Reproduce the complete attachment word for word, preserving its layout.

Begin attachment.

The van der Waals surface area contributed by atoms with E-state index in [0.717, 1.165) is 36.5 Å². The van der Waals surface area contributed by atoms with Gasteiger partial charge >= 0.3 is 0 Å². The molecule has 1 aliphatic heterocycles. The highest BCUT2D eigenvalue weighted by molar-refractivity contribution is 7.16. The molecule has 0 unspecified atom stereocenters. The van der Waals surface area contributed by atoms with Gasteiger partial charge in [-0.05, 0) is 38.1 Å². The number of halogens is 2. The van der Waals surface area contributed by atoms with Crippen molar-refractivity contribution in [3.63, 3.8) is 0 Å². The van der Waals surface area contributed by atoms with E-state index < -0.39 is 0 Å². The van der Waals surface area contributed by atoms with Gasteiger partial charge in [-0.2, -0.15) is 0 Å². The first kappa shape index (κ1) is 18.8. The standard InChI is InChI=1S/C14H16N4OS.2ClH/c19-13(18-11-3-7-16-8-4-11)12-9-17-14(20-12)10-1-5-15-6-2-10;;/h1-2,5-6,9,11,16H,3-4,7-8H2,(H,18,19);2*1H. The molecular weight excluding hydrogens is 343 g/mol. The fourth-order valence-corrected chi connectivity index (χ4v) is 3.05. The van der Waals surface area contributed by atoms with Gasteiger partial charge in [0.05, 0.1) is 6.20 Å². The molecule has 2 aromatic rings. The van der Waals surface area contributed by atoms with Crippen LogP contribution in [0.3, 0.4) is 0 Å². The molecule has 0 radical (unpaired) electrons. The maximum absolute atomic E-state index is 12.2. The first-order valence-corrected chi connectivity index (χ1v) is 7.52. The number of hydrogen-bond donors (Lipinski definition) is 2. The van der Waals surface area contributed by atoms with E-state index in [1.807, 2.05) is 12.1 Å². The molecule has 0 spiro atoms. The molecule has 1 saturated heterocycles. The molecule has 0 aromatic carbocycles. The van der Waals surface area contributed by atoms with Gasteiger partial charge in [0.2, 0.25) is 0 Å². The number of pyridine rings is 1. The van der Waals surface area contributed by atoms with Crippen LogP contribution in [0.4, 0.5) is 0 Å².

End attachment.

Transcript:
The van der Waals surface area contributed by atoms with E-state index in [0.717, 1.165) is 36.5 Å². The van der Waals surface area contributed by atoms with Gasteiger partial charge >= 0.3 is 0 Å². The molecule has 1 aliphatic heterocycles. The highest BCUT2D eigenvalue weighted by molar-refractivity contribution is 7.16. The molecule has 0 unspecified atom stereocenters. The van der Waals surface area contributed by atoms with Gasteiger partial charge in [-0.05, 0) is 38.1 Å². The number of halogens is 2. The van der Waals surface area contributed by atoms with Crippen molar-refractivity contribution in [3.63, 3.8) is 0 Å². The van der Waals surface area contributed by atoms with E-state index < -0.39 is 0 Å². The van der Waals surface area contributed by atoms with Gasteiger partial charge in [-0.2, -0.15) is 0 Å². The first kappa shape index (κ1) is 18.8. The standard InChI is InChI=1S/C14H16N4OS.2ClH/c19-13(18-11-3-7-16-8-4-11)12-9-17-14(20-12)10-1-5-15-6-2-10;;/h1-2,5-6,9,11,16H,3-4,7-8H2,(H,18,19);2*1H. The molecular weight excluding hydrogens is 343 g/mol. The fourth-order valence-corrected chi connectivity index (χ4v) is 3.05. The van der Waals surface area contributed by atoms with Gasteiger partial charge in [0.05, 0.1) is 6.20 Å². The molecule has 2 aromatic rings. The van der Waals surface area contributed by atoms with Crippen LogP contribution in [0.3, 0.4) is 0 Å². The molecule has 0 radical (unpaired) electrons. The maximum absolute atomic E-state index is 12.2. The first-order valence-corrected chi connectivity index (χ1v) is 7.52. The number of hydrogen-bond donors (Lipinski definition) is 2. The van der Waals surface area contributed by atoms with E-state index in [1.807, 2.05) is 12.1 Å². The molecule has 0 spiro atoms. The molecule has 1 saturated heterocycles. The molecule has 0 aromatic carbocycles. The van der Waals surface area contributed by atoms with Gasteiger partial charge in [0.2, 0.25) is 0 Å². The number of pyridine rings is 1. The van der Waals surface area contributed by atoms with Crippen LogP contribution in [0.4, 0.5) is 0 Å².